This golden crescent backed by dunes and lapped by the Irish Sea is crowned with picture perfect views of the Mountains of Mourne, making it one of Northern Ireland's most iconic beach scenes. Look out for ponies trekking along the soft surface for that classic touristy Insta moment. Find it at Dundrum Bay, Co. Down.
Seven miles of Caribbean-quality sand provides NI's most scenic car park, so drive up, jump out and brace yourself for a wave-splashed soak at this North Atlantic wonder. Mesmeric Mussenden Temple clings for all its life atop a nearby cliff, while beguiling Donegal beckons in the distance. Get your timing right and enjoy a cheeky Mr Whippy beachside treat. Head north to Portstewart then west towards Limavady and you're there.
You can still find lesser explored beaches if you know where to look, and this beauty on the Irish Sea side of the Ards Peninsula absolutely fits the bill. Just south of the fishing village of Portavogie, get there before the crowds discover this bucket and spade gem.
Whitewashed fishermen's cottages and a quaint harbour mark the start of a gorgeous beach where silky sands and rugged rocks combine to create a feast for the senses. Explore the rock pools and paddle in the Irish Sea before lazing on the sands and watching the boats bob by. Then peruse the bijou selection of cafes and pubs at this equally charming Co. Down village just east of the neighbouring marina town of Bangor.
Another local stunner whose name pays testament to its impressive limestone cliffs. Like its North Atlantic neighbours, its waves beckon adrenalin-seeking surfers in their droves. And its proximity to the Giant's Causeway makes this dramatic coastal stretch a walkers paradise.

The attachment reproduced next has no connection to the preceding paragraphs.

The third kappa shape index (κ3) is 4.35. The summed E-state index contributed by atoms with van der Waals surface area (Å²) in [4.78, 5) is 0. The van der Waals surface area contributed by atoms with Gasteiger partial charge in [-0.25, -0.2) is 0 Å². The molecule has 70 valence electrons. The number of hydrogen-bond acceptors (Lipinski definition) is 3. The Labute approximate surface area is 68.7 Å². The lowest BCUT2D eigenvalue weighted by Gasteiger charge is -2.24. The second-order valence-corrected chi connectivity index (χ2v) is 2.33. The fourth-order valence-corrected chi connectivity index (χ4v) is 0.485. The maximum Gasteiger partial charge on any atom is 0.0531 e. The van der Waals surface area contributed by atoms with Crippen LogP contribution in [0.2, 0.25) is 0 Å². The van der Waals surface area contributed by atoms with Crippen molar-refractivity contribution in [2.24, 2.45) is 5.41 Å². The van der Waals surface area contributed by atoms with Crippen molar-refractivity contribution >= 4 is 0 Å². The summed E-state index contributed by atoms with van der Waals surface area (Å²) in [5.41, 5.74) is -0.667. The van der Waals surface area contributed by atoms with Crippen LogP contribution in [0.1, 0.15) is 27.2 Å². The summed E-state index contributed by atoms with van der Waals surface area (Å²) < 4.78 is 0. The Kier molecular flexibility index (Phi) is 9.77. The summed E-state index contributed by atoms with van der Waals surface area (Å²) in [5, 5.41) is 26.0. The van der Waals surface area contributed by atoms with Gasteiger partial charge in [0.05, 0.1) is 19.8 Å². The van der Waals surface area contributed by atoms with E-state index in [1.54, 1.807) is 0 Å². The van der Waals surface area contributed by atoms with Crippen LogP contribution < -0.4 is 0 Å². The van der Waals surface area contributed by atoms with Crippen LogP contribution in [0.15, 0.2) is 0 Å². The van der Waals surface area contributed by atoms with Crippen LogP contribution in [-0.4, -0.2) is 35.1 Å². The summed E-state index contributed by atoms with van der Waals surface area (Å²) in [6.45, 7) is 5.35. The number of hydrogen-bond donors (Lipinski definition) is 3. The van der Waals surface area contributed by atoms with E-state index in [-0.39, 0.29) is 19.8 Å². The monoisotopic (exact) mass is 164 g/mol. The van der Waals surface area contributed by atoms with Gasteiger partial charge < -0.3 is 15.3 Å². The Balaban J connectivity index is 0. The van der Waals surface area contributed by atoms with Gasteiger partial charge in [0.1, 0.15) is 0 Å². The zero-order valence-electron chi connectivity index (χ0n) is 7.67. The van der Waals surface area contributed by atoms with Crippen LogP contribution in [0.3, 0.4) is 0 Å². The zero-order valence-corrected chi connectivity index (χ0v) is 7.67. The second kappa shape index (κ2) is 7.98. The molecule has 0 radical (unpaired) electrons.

Back in Co. Down, and this sandy scene showcases its Irish Sea setting with 19th century Haulbowline Lighthouse marking the entrance to Carlingford Lough and the south east point of NI. Families flock to its shores to enjoy shallow dips and fish 'n' chips with their caravan park chums. Join them for fun in the sun or bracing off-season coastal walks before hopping on the Carlingford Ferry for a sea shanty jaunt to that bustling Irish town popular in equal measure with stags, hens and family daytrippers.
7. Brown's Bay
This sheltered cove at the tip of Islandmagee, a small Co. Antrim peninsula accessible by car north of Whitehead, overlooks the port town of Larne and, beyond, picturesque Glens of Antrim. A trip here feels like you have truly escaped the crowds, yet it is a mere 24 miles from Belfast along the signposted Causeway Coastal Route.
Separated by a rocky headland, these adjoining Co. Down beaches are close to historic Crawfordsburn village and key spots on the North Down Coastal Path which runs from Holywood to Bangor. Both sandy crescents are popular with walkers (both two-legged and four), wild swimmers and nature lovers who combine their trip with a trot round neighbouring Crawfordsburn Country Park with its woodland trails, large stone viaduct, romantic waterfall and visitor centre with cafe. History buffs should check out the early 20th century Grey Point Fort whose brace of 23ft-long guns were placed to protect Belfast from sea-bourne attack. White Park Bay Youth Hostel sits right at the edge of the bay, providing exceptional views of this remarkable seascape just a few miles east of the Giant's Causeway.